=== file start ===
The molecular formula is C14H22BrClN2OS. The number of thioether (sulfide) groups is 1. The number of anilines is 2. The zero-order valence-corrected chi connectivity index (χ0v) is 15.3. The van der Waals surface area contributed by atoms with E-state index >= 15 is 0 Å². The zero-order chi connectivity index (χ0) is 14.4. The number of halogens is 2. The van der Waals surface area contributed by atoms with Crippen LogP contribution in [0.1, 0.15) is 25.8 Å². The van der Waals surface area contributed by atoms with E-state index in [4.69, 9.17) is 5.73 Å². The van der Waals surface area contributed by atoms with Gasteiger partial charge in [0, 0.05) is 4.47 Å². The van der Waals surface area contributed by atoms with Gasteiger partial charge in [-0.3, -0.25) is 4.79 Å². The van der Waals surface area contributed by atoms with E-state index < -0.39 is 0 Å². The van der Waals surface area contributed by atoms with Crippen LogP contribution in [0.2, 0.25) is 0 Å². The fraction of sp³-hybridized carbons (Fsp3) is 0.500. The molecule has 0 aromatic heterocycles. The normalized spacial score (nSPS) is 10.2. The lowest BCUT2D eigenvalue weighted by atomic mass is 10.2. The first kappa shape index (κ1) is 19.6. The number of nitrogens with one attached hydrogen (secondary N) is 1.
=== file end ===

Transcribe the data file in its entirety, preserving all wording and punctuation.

The molecular formula is C14H22BrClN2OS. The number of thioether (sulfide) groups is 1. The number of anilines is 2. The zero-order valence-corrected chi connectivity index (χ0v) is 15.3. The van der Waals surface area contributed by atoms with E-state index >= 15 is 0 Å². The zero-order chi connectivity index (χ0) is 14.4. The number of halogens is 2. The van der Waals surface area contributed by atoms with Crippen LogP contribution in [0.1, 0.15) is 25.8 Å². The van der Waals surface area contributed by atoms with E-state index in [4.69, 9.17) is 5.73 Å². The van der Waals surface area contributed by atoms with Gasteiger partial charge in [0, 0.05) is 4.47 Å². The van der Waals surface area contributed by atoms with Gasteiger partial charge in [-0.3, -0.25) is 4.79 Å². The van der Waals surface area contributed by atoms with E-state index < -0.39 is 0 Å². The van der Waals surface area contributed by atoms with Crippen LogP contribution in [0.2, 0.25) is 0 Å². The fraction of sp³-hybridized carbons (Fsp3) is 0.500. The molecule has 0 aromatic heterocycles. The normalized spacial score (nSPS) is 10.2. The lowest BCUT2D eigenvalue weighted by atomic mass is 10.2. The first kappa shape index (κ1) is 19.6. The number of nitrogens with one attached hydrogen (secondary N) is 1.